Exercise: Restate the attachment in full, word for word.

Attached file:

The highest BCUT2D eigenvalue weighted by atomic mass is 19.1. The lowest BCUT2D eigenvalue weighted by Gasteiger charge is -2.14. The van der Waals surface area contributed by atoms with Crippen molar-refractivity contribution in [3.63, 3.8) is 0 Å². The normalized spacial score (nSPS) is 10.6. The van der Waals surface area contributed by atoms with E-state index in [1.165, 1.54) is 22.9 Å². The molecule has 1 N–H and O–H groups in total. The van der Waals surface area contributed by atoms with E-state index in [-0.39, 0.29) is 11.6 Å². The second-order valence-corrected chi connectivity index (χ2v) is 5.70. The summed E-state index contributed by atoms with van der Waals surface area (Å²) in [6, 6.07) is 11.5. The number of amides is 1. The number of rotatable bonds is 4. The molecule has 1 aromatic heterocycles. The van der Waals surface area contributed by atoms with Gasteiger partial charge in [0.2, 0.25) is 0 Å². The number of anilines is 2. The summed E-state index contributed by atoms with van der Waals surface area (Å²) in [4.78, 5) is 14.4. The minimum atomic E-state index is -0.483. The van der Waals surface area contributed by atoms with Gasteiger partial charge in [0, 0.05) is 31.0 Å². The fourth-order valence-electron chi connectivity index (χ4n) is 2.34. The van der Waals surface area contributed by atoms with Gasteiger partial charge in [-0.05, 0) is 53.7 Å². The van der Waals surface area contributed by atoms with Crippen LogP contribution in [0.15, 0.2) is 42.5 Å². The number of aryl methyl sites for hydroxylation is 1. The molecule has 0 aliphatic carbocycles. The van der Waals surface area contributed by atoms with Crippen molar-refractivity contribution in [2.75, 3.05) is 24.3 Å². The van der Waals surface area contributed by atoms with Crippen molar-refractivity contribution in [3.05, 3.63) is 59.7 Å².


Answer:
The highest BCUT2D eigenvalue weighted by atomic mass is 19.1. The lowest BCUT2D eigenvalue weighted by Gasteiger charge is -2.14. The van der Waals surface area contributed by atoms with Crippen molar-refractivity contribution in [3.63, 3.8) is 0 Å². The normalized spacial score (nSPS) is 10.6. The van der Waals surface area contributed by atoms with E-state index in [1.165, 1.54) is 22.9 Å². The molecule has 1 N–H and O–H groups in total. The van der Waals surface area contributed by atoms with E-state index in [-0.39, 0.29) is 11.6 Å². The second-order valence-corrected chi connectivity index (χ2v) is 5.70. The summed E-state index contributed by atoms with van der Waals surface area (Å²) in [6, 6.07) is 11.5. The number of amides is 1. The number of rotatable bonds is 4. The molecule has 1 aromatic heterocycles. The van der Waals surface area contributed by atoms with Gasteiger partial charge in [0.2, 0.25) is 0 Å². The number of anilines is 2. The summed E-state index contributed by atoms with van der Waals surface area (Å²) in [4.78, 5) is 14.4. The minimum atomic E-state index is -0.483. The van der Waals surface area contributed by atoms with Gasteiger partial charge in [0, 0.05) is 31.0 Å². The fourth-order valence-electron chi connectivity index (χ4n) is 2.34. The van der Waals surface area contributed by atoms with Gasteiger partial charge in [-0.05, 0) is 53.7 Å². The van der Waals surface area contributed by atoms with Crippen LogP contribution in [0.15, 0.2) is 42.5 Å². The number of aryl methyl sites for hydroxylation is 1. The molecule has 0 aliphatic carbocycles. The van der Waals surface area contributed by atoms with Crippen molar-refractivity contribution in [2.75, 3.05) is 24.3 Å². The van der Waals surface area contributed by atoms with Crippen molar-refractivity contribution in [3.05, 3.63) is 59.7 Å².